The Belief Syndrome

27.04.09 - By Ziggy Shah: Over the years countless notions have been gathered by boxing experts about the ingredients required to become a world champion.

Speed, accuracy, technicality and stamina are vital; some will mention heart and courage aided by an iron chin, while others swear by power mixed with raw aggression..

But the most important component of all is an invisible force that is the least talked about, belief.

Ask any inspiring youngster in boxing clubs up and down the country why they took up the sport, and most will tell you they believe one day they will become champions.
This belief is installed into boxers naturally at an early age and is the driving force behind all the long morning runs and countless hours in the gym.

The principles of this belief have existed since the days of John L. Sullivan when he would stand on a saloon bar stool and proclaim, “I’ll lick any son of a bitch in the house.”

For some boxers the belief factor ensures that they fulfil their dreams and become champions, however, for others it becomes a focal point of their lives, overshadowing their judgement and reason, hence becoming a syndrome.

This belief syndrome has accumulated many more illustrious victims in the past such as James J. Jefferies, Joe Louis and Mohammad Ali.

An old, fading Jefferies may have been forced out of retirement to dismantle the first black heavyweight but he was battered to defeat by a younger, fresher Jack Johnson, a tired, worn out Louis was stopped by the powerful Rocky Marciano and the shadow of Ali was embarrassed by an average Trevor Berbick.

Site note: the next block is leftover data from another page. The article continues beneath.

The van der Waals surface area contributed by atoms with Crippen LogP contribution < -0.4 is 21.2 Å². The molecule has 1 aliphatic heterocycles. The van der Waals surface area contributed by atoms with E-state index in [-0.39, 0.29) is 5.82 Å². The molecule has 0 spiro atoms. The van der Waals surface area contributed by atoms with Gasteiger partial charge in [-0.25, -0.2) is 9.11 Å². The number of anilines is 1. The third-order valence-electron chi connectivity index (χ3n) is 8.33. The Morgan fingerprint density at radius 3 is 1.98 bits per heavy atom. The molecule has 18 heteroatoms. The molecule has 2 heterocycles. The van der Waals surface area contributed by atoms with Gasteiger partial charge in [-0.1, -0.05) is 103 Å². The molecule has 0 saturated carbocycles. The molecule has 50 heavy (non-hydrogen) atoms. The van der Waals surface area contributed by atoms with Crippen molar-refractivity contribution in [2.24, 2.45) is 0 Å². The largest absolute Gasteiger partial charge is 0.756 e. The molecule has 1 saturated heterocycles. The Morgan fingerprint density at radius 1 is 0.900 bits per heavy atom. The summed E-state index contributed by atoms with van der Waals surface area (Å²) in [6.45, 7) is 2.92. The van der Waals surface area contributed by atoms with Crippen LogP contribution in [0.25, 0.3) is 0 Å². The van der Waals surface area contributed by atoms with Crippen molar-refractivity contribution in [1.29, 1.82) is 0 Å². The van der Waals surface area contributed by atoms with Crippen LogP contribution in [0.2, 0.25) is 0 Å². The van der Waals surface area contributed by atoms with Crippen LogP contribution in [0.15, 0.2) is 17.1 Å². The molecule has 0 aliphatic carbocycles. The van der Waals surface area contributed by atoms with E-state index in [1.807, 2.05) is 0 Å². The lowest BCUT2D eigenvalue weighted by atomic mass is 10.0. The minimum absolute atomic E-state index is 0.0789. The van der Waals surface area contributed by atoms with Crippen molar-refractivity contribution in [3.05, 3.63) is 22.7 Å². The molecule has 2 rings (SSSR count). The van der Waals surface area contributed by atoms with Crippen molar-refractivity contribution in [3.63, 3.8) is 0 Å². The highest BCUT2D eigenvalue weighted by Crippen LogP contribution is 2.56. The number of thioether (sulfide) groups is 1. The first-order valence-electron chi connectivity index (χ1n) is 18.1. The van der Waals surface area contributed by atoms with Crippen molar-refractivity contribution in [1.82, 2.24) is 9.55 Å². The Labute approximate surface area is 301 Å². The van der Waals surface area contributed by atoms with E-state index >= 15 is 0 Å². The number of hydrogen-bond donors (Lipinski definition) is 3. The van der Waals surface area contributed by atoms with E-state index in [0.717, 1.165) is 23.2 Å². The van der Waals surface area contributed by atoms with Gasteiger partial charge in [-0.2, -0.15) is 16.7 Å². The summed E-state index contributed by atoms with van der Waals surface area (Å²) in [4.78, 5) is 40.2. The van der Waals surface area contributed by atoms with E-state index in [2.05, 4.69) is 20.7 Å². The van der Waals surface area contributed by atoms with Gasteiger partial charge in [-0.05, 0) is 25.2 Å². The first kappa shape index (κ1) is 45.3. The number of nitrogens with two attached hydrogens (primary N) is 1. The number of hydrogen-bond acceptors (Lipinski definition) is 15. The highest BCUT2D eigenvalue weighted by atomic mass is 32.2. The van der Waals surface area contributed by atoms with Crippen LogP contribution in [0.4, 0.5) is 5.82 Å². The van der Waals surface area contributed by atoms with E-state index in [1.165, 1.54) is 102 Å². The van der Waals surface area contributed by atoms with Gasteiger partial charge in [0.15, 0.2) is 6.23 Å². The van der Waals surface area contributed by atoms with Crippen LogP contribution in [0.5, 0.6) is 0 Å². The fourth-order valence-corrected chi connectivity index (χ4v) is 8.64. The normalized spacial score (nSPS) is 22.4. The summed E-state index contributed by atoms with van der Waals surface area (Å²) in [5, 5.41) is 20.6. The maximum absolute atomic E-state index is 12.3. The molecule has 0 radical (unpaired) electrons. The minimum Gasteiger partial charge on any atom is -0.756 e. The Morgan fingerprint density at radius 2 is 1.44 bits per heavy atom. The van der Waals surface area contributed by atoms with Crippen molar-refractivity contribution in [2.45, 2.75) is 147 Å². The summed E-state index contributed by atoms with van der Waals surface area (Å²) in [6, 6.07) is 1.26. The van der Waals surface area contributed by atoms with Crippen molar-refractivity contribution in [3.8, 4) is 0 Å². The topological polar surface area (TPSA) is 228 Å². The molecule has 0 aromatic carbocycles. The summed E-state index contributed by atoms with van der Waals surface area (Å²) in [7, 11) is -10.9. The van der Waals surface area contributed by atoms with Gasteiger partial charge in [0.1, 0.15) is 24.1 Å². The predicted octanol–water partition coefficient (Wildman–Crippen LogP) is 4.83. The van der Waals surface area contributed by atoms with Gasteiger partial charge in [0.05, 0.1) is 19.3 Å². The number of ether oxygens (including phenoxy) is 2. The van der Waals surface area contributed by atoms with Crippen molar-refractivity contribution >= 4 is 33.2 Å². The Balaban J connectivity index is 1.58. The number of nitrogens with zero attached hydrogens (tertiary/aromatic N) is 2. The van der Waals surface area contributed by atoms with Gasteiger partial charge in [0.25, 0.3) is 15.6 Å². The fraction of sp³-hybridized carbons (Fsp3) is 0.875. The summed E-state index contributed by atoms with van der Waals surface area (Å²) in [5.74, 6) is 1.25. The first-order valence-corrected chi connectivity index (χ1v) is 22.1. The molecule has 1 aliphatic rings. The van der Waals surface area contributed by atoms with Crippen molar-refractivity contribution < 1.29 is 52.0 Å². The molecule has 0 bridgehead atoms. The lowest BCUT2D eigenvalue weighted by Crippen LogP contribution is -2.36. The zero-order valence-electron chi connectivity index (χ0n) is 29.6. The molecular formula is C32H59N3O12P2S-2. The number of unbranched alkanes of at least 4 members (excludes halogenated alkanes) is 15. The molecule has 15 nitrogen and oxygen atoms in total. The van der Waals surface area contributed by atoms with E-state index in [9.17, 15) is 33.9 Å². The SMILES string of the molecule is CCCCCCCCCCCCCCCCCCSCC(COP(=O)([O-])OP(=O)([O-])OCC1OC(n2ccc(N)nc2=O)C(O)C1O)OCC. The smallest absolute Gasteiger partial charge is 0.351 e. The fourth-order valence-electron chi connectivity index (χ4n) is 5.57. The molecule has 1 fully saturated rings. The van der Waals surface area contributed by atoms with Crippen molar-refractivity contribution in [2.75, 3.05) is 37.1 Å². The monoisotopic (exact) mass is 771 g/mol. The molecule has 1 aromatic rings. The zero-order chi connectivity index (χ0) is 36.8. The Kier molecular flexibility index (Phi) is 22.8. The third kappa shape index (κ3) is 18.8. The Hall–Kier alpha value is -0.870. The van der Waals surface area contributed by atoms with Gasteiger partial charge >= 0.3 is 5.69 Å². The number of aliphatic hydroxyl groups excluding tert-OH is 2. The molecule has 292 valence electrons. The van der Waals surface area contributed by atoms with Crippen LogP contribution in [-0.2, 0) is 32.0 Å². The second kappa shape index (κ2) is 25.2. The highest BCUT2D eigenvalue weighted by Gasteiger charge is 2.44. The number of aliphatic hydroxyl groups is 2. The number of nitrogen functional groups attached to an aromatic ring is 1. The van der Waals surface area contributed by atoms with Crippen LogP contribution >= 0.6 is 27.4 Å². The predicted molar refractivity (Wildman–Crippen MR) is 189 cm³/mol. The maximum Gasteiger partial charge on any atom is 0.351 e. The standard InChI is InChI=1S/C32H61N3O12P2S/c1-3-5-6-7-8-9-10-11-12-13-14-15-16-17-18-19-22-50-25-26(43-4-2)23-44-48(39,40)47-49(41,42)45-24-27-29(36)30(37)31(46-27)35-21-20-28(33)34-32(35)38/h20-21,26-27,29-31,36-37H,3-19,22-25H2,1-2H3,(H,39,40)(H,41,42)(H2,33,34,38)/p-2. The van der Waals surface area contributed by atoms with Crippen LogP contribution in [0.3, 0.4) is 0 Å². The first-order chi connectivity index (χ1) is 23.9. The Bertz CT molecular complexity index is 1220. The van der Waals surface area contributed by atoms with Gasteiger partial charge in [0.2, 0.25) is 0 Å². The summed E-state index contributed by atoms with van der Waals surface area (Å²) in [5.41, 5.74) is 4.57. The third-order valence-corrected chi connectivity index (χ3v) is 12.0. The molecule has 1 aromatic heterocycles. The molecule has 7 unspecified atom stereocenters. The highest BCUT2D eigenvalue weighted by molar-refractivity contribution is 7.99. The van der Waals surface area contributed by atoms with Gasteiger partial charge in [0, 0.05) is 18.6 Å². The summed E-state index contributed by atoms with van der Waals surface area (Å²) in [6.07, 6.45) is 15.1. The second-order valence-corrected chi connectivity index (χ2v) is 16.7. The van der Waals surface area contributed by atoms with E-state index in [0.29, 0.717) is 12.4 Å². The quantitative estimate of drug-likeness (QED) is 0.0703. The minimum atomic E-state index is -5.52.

Ali at 39 was already taking medication for what turned out to be Parkinson’s disease when the belief syndrome took over his focus and distorted his judgement.

In recent years, we saw a 46 year-old Evander Holyfield challenge for the WBA Title when he boxed ‘The Russian Giant’ Nikolay Valuev. Holyfield did indeed come close and lost by decision, but he risked his life when he entered the ring at his age.

Of course these boxers continue for financial gain as money is indeed a factor, but the main reason that these warriors agree to fight is because they believe they can once again become kings of the world.

It is that same belief which inspired them the first time they entered a gym and put on the sacred gloves, their bodies and physical attributes may diminish but sadly their belief to succeed does not.

It is frightening to think that the same belief which inspires youngsters to become great, if not controlled, can physically or mentally damage them for life.

Article posted on 27.04.2009

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